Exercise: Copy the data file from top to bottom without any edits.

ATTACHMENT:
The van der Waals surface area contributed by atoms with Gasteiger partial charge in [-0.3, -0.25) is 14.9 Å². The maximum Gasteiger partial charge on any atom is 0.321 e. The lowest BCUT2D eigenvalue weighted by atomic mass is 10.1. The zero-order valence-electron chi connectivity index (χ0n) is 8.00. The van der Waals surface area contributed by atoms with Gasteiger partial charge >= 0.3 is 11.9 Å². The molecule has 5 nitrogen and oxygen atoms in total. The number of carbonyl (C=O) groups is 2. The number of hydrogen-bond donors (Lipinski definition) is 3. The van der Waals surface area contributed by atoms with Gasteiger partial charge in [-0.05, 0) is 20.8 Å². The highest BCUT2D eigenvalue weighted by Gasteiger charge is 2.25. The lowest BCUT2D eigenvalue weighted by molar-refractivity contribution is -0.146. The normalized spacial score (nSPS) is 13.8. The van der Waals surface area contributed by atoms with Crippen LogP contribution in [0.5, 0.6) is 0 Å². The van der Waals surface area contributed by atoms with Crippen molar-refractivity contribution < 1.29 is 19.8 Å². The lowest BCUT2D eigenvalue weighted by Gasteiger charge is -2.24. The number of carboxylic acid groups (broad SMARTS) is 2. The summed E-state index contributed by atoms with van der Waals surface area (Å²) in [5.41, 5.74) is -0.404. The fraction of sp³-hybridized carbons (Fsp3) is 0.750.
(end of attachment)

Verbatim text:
The van der Waals surface area contributed by atoms with Gasteiger partial charge in [-0.3, -0.25) is 14.9 Å². The maximum Gasteiger partial charge on any atom is 0.321 e. The lowest BCUT2D eigenvalue weighted by atomic mass is 10.1. The zero-order valence-electron chi connectivity index (χ0n) is 8.00. The van der Waals surface area contributed by atoms with Gasteiger partial charge >= 0.3 is 11.9 Å². The molecule has 5 nitrogen and oxygen atoms in total. The number of carbonyl (C=O) groups is 2. The number of hydrogen-bond donors (Lipinski definition) is 3. The van der Waals surface area contributed by atoms with Gasteiger partial charge in [-0.05, 0) is 20.8 Å². The highest BCUT2D eigenvalue weighted by Gasteiger charge is 2.25. The lowest BCUT2D eigenvalue weighted by molar-refractivity contribution is -0.146. The normalized spacial score (nSPS) is 13.8. The van der Waals surface area contributed by atoms with Crippen LogP contribution in [0.5, 0.6) is 0 Å². The van der Waals surface area contributed by atoms with Crippen molar-refractivity contribution < 1.29 is 19.8 Å². The lowest BCUT2D eigenvalue weighted by Gasteiger charge is -2.24. The number of carboxylic acid groups (broad SMARTS) is 2. The summed E-state index contributed by atoms with van der Waals surface area (Å²) in [5.41, 5.74) is -0.404. The fraction of sp³-hybridized carbons (Fsp3) is 0.750.